By Ashley Bailey
, Monday, August 07, 2006
Before World War II, six millimeters was considered a giant pearl size. Today, and for the last decade, that’s a dwarfish pearl size.
Not only does Japan, the country most identified with pearl farming, routinely grow pearls up to 7-8 millimeters, but Australia, Indonesia and the Philippines routinely grow sized up to 12-14 millimeters, even larger.
Why are these Pacific Rim pearl producers growing such humongous sizes? For starters, they use a larger oyster, the Pinctada maxima which grows to 30 centimeters. That’s a lot of growing room - especially if you allow oysters two years to coat bead nuclei with nacre.
No wonder South Sea pearls have replaced Japanese pearls as the world’s most coveted cultured pearls. They’ve got everything going for them: size, nacre thickness, color, luster and, recently, price.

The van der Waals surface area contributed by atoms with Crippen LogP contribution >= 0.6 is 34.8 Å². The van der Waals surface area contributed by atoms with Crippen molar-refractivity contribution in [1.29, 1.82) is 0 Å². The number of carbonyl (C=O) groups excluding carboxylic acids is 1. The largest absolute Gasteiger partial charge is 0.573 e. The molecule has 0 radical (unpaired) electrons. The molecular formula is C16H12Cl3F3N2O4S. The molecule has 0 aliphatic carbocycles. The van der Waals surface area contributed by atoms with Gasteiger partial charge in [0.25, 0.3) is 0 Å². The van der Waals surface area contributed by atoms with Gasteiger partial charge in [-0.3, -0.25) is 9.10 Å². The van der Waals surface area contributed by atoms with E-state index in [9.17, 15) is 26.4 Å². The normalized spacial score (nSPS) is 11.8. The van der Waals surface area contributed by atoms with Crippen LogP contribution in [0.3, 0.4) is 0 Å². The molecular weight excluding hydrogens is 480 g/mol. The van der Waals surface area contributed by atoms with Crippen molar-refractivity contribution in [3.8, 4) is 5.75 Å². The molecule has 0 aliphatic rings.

As South Sea pearls have become more plentiful, they’ve become more affordable. Yes, top strands still command six-figure sums. But consumers can find plenty of four-figure bargains if they don’t mind settling for smaller sizes, slight oval shapes and a few surface blemishes.
South Sea pearls come in both white and golden varieties. The golds are much rarer than fine whites but exceptionally beautiful.
When shopping for South Sea pearls, don’t expect the high-gloss luster of Japanese pearls. The best South Sea pearls have a softer luster, sometimes likened to the soft matte - as opposed to high-polish - finish of karat gold. To our eyes, they have the ultimate sensuous appearance.
If you’re looking for an unforgettable gift or self-indulgence, don’t forget these Cadillacs of the pearl world.